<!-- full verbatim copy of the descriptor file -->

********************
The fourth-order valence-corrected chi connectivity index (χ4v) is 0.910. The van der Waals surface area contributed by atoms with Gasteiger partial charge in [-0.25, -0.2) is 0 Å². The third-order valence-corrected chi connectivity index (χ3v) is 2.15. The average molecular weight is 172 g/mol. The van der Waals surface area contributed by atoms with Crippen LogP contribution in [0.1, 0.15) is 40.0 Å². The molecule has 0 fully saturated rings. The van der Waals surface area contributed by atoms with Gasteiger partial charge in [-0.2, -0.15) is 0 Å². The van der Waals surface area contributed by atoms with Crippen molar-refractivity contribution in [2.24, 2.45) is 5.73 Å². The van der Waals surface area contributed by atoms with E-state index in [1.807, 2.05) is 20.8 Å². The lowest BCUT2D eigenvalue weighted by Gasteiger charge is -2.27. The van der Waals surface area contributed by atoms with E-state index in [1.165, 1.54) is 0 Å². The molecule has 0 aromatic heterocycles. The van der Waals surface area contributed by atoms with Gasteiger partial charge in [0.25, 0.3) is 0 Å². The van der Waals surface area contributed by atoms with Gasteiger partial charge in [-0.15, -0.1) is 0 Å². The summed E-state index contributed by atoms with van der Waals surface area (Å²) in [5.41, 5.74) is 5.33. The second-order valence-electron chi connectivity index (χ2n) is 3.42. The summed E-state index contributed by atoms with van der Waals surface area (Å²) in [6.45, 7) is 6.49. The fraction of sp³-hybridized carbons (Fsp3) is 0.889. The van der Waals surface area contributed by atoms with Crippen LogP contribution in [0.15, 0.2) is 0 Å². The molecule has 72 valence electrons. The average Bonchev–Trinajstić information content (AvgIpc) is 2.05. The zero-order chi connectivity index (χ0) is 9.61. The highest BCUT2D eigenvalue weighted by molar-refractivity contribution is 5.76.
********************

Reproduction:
The fourth-order valence-corrected chi connectivity index (χ4v) is 0.910. The van der Waals surface area contributed by atoms with Gasteiger partial charge in [-0.25, -0.2) is 0 Å². The third-order valence-corrected chi connectivity index (χ3v) is 2.15. The average molecular weight is 172 g/mol. The van der Waals surface area contributed by atoms with Crippen LogP contribution in [0.1, 0.15) is 40.0 Å². The molecule has 0 fully saturated rings. The van der Waals surface area contributed by atoms with Gasteiger partial charge in [-0.2, -0.15) is 0 Å². The van der Waals surface area contributed by atoms with Crippen molar-refractivity contribution in [2.24, 2.45) is 5.73 Å². The van der Waals surface area contributed by atoms with E-state index in [1.807, 2.05) is 20.8 Å². The lowest BCUT2D eigenvalue weighted by Gasteiger charge is -2.27. The van der Waals surface area contributed by atoms with E-state index in [1.165, 1.54) is 0 Å². The molecule has 0 aromatic heterocycles. The van der Waals surface area contributed by atoms with Gasteiger partial charge in [0.25, 0.3) is 0 Å². The van der Waals surface area contributed by atoms with Gasteiger partial charge in [-0.15, -0.1) is 0 Å². The summed E-state index contributed by atoms with van der Waals surface area (Å²) in [5.41, 5.74) is 5.33. The second-order valence-electron chi connectivity index (χ2n) is 3.42. The summed E-state index contributed by atoms with van der Waals surface area (Å²) in [6.45, 7) is 6.49. The fraction of sp³-hybridized carbons (Fsp3) is 0.889. The van der Waals surface area contributed by atoms with Crippen LogP contribution in [0.15, 0.2) is 0 Å². The molecule has 72 valence electrons. The average Bonchev–Trinajstić information content (AvgIpc) is 2.05. The zero-order chi connectivity index (χ0) is 9.61. The highest BCUT2D eigenvalue weighted by molar-refractivity contribution is 5.76.